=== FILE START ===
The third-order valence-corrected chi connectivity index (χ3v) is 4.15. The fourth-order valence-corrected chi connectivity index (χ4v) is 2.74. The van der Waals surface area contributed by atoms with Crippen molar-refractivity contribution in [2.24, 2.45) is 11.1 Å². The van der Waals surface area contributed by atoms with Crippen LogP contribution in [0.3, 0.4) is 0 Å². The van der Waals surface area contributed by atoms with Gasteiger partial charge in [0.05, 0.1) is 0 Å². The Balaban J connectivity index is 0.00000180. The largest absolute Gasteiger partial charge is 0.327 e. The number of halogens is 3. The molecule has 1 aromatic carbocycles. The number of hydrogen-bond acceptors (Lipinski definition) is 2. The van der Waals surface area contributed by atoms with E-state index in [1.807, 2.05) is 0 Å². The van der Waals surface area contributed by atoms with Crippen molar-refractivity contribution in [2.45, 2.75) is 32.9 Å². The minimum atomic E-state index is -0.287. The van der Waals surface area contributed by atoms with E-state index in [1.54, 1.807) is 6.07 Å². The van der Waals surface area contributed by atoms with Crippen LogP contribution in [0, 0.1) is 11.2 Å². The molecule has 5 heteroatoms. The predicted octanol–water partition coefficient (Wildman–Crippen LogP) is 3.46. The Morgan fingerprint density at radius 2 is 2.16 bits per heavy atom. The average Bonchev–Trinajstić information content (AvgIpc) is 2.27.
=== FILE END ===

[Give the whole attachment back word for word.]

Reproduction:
The third-order valence-corrected chi connectivity index (χ3v) is 4.15. The fourth-order valence-corrected chi connectivity index (χ4v) is 2.74. The van der Waals surface area contributed by atoms with Crippen molar-refractivity contribution in [2.24, 2.45) is 11.1 Å². The van der Waals surface area contributed by atoms with Crippen LogP contribution in [0.3, 0.4) is 0 Å². The van der Waals surface area contributed by atoms with Gasteiger partial charge in [0.05, 0.1) is 0 Å². The Balaban J connectivity index is 0.00000180. The largest absolute Gasteiger partial charge is 0.327 e. The number of halogens is 3. The molecule has 1 aromatic carbocycles. The number of hydrogen-bond acceptors (Lipinski definition) is 2. The van der Waals surface area contributed by atoms with E-state index in [1.807, 2.05) is 0 Å². The van der Waals surface area contributed by atoms with Crippen molar-refractivity contribution in [2.45, 2.75) is 32.9 Å². The minimum atomic E-state index is -0.287. The van der Waals surface area contributed by atoms with E-state index in [1.54, 1.807) is 6.07 Å². The van der Waals surface area contributed by atoms with Crippen LogP contribution in [0, 0.1) is 11.2 Å². The molecule has 5 heteroatoms. The predicted octanol–water partition coefficient (Wildman–Crippen LogP) is 3.46. The Morgan fingerprint density at radius 2 is 2.16 bits per heavy atom. The average Bonchev–Trinajstić information content (AvgIpc) is 2.27.